Seemingly admitting defeat on the GMO seed front, Monsanto executives announced they were moving forward with a major shift in the company’s products and services. The company who first brought the world the WMD Agent Orange describes tomorrow’s Monsanto. “We're unlocking the next evolution in our strategy," Monsanto CEO Hugh Grant said on the company’s earnings call, "We're not simply a seed company.” The corporation will instead put its energy toward developing its successful weather-prediction software and services for farmers, as well as matching seeds for each farmer’s specific dirt and weather conditions.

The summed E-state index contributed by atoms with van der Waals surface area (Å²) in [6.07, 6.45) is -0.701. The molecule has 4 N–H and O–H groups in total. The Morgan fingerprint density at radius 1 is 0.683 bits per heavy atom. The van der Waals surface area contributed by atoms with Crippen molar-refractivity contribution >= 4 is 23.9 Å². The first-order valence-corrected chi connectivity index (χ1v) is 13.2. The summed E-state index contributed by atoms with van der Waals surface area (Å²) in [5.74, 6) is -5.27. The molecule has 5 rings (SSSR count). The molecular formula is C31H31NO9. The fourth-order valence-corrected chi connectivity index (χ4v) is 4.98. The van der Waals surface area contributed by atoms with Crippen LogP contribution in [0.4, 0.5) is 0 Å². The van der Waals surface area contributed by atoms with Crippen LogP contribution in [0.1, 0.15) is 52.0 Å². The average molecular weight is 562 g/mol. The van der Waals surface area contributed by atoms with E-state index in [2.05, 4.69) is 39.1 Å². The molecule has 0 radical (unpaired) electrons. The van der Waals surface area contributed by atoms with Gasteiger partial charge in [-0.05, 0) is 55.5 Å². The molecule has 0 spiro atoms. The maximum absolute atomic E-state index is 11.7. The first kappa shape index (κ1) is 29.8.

While profits and sales of GMO products are dropping sharply, especially in the United States, GMO producing corporations have seen their stock prices continue to climb right along with the overall markets. But it’s not because genetically engineered products are growing. It’s because the demand for GMO foods is dropping so fast, the world’s GMO corporations are only weeks or months away from cannibalizing each other with mergers and acquisitions just to stay competitive. And the thought of Monsanto dumping Roundup and GMO seeds in lieu of developing computer software that can predict the specific weather for each individual farmer in the world is music to the ears of all the anti-GMO fighters around the world.